Studies indicate that cannabis may have a role to play in harm reduction and as an alternative to opioids, Dr. Nel Wieman, senior medical officer for the First Nations Health Authority (FNHA), told representatives on the second day of the Assembly of First Nation’s first cannabis forum.
If that’s the case, asked one delegate, why are costs not covered for medicinal cannabis under First Nations health benefits?
“I don’t understand why you’re doing this presentation when FNHA does not pay. If I didn’t have First Nations health coverage I would get it paid. So why are the Indigenous being left behind once again and not having the same rights as anybody else that has other health policies? Why are you not paying for it?” she asked.
Wieman replied that she didn’t work within the health benefits department of the FNHA nor was she there to address the issue of medicinal cannabis coverage.
“FNHA has committed to periodic reviews of the topic and will communicate to all First Nations across B.C. if our coverage changes,” said Wieman.
“I think all the chiefs need to get together and ask that question on a higher level because there’s no reason why we should all be treated as second class citizens once again,” said the delegate.
Research into cannabis benefits or harm reduction is a growing field, said Wieman, who pointed out that earlier research had been limited. Cannabis was only legalized last October.
One study indicated that drug-associated environmental cues led to cravings and anxiety for individuals and triggered their use of opioids. Medicinal cannabis, which is high in cannabidiol, commonly referred to as CBD, resulted in reduced cravings and anxiety for heroin users.
Another study provided “emerging evidence” that cannabis could reduce cocaine-related craving symptoms.
Another study looked at people who injected drugs. Urine testing indicated that one out of five tested positive for fentanyl. However, those who tested positive for cannabis were less likely to test positive for fentanyl.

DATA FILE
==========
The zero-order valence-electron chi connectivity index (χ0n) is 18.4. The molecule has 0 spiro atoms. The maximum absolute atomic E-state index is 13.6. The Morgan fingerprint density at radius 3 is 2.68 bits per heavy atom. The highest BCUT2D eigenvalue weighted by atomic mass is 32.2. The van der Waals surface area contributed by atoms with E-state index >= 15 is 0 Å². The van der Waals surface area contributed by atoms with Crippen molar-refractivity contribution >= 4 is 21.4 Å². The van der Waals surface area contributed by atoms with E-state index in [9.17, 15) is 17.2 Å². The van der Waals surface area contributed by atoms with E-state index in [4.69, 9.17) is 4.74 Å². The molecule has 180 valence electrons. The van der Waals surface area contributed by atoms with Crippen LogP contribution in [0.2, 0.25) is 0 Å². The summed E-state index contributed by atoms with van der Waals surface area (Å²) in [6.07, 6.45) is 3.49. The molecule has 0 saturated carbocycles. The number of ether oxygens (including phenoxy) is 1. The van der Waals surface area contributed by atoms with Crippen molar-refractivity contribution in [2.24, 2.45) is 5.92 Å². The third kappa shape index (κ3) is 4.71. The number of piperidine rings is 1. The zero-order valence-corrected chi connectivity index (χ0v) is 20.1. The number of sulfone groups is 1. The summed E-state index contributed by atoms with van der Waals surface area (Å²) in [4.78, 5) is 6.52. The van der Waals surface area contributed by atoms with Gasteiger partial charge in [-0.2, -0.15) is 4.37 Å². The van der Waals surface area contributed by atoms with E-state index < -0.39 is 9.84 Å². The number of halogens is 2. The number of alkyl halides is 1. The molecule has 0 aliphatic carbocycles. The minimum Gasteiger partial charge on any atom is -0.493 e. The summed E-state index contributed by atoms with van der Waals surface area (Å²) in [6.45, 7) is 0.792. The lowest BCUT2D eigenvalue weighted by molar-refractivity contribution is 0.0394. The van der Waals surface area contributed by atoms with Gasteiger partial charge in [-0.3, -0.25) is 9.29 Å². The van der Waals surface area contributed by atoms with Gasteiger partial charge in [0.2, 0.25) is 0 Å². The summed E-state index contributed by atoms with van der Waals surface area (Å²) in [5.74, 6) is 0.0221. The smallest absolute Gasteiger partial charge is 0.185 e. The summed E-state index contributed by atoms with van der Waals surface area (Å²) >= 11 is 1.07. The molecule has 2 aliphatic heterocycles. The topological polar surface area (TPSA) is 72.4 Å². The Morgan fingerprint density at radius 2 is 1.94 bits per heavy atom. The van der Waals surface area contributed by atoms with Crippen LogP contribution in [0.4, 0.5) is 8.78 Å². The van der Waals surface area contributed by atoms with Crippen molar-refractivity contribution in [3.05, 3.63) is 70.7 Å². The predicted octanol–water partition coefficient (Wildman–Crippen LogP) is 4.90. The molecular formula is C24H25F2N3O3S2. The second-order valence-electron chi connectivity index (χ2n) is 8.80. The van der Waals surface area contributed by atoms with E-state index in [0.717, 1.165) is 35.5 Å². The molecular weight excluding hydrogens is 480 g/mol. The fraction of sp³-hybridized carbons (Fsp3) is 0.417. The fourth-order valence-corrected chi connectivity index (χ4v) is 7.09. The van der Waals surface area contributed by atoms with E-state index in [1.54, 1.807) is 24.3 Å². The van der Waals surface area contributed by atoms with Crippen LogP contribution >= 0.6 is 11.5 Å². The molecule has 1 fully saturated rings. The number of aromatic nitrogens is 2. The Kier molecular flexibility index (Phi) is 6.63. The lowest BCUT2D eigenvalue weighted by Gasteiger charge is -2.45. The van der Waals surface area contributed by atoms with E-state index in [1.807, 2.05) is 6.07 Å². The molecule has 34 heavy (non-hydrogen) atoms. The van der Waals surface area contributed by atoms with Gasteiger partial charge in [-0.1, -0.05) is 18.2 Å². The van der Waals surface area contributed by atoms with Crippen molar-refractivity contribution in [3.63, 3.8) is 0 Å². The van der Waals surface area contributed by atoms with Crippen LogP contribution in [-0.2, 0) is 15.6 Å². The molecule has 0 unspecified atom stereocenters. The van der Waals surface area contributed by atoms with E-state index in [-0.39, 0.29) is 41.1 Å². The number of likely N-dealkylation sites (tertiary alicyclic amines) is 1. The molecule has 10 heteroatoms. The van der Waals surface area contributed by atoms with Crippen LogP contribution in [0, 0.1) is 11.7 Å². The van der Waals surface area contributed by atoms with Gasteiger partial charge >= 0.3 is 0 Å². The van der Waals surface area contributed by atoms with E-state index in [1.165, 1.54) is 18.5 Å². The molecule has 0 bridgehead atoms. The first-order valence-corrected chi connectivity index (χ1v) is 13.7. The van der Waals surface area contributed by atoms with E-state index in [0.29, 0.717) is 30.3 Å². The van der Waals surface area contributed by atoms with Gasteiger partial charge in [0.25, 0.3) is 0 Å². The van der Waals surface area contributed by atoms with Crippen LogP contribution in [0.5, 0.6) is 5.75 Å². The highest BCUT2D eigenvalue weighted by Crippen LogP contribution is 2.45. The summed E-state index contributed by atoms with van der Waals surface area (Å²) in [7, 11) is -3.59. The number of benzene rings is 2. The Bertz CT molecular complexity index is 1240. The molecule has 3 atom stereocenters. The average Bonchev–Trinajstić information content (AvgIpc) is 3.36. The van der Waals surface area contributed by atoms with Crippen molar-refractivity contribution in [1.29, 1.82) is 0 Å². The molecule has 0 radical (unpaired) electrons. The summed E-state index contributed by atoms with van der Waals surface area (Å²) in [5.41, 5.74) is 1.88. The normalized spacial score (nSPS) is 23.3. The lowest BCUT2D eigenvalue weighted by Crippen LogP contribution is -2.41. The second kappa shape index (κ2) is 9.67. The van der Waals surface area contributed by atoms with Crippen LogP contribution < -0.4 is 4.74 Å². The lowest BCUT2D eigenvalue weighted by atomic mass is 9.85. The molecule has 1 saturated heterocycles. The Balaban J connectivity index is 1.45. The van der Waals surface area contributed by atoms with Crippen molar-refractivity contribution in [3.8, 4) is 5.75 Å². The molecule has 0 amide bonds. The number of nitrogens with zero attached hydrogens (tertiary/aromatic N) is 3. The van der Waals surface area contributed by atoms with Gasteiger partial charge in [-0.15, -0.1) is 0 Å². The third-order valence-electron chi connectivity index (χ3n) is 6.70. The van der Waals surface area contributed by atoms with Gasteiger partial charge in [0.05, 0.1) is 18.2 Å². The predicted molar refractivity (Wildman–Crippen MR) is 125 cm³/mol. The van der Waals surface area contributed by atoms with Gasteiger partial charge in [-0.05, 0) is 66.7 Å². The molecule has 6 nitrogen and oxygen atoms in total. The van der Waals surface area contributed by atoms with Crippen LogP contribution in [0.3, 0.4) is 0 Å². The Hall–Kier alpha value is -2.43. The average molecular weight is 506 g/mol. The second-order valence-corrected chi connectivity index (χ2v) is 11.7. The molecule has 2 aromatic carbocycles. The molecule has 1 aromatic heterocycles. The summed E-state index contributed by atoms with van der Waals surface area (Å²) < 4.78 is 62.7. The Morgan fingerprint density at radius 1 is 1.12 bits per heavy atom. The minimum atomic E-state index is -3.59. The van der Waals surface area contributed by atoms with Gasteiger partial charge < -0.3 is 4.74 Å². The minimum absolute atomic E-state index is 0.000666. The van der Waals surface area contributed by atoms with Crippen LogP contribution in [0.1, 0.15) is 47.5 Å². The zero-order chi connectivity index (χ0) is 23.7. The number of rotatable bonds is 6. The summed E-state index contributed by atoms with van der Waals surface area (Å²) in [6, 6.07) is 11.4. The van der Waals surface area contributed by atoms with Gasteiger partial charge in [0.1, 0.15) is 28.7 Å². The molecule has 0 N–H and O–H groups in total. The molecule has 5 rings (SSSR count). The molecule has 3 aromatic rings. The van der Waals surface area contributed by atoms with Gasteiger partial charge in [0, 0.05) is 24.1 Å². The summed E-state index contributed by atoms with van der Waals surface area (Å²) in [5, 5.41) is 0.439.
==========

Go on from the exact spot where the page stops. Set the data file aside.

“The implication, although it wasn’t necessarily clear from the methodology of this study, was that … it warranted further investigation as to people who use cannabis might mitigate the risk of fentanyl exposure among people who inject drugs,” said Wieman.
Fentanyl and other opioid-related deaths have impacted First Nations right across Canada in such high numbers that it has been called a crisis, with some bands declaring local states of emergency.
“Cannabis is viewed as a desirable potential alternative to opioids, alcohol and other illicit drugs and prescription medications,” said Wieman.
However, both Tsuut’ina Band Councillor Regena Crowchild and Dan Wilson, from the Okanagan Indian Band, said the bigger picture had to be examined.
“So all of this stuff that we do to prevent the hurt, whether it’s medicinal cannabis, whether it’s opiates, whether it’s alcohol, those are just symptoms of what is the real underlying issue of why our people are hurting. And I think that’s something we have to look at,” said Crowchild.
“We have to look at this from a holistic approach,” agreed Wilson.
While Wieman said knowing more about the potential benefits of medicinal cannabis will help in harm reduction, she also acknowledged what Crowchild and Wilson had to say.
“People use substances to change how they feel … one of the key issues we are looking to change (is) how we feel because of the historical, intergenerational, and contemporary traumas that we experience in our communities, as individuals, in our families, in our nations. So that underlying trauma, the different types of trauma, we need to take a holistic approach in trying to address that,” said Weiman.
“It’s a very complex topic.”
Hundreds of delegates attended the two-day AFN National Cannabis Summit Sept. 4 and 5 in Vancouver, which looked at the latest information and research relating to First Nations and cannabis, including key issues in areas like jurisdiction over sales and regulation, health impacts, social development impacts and economic development.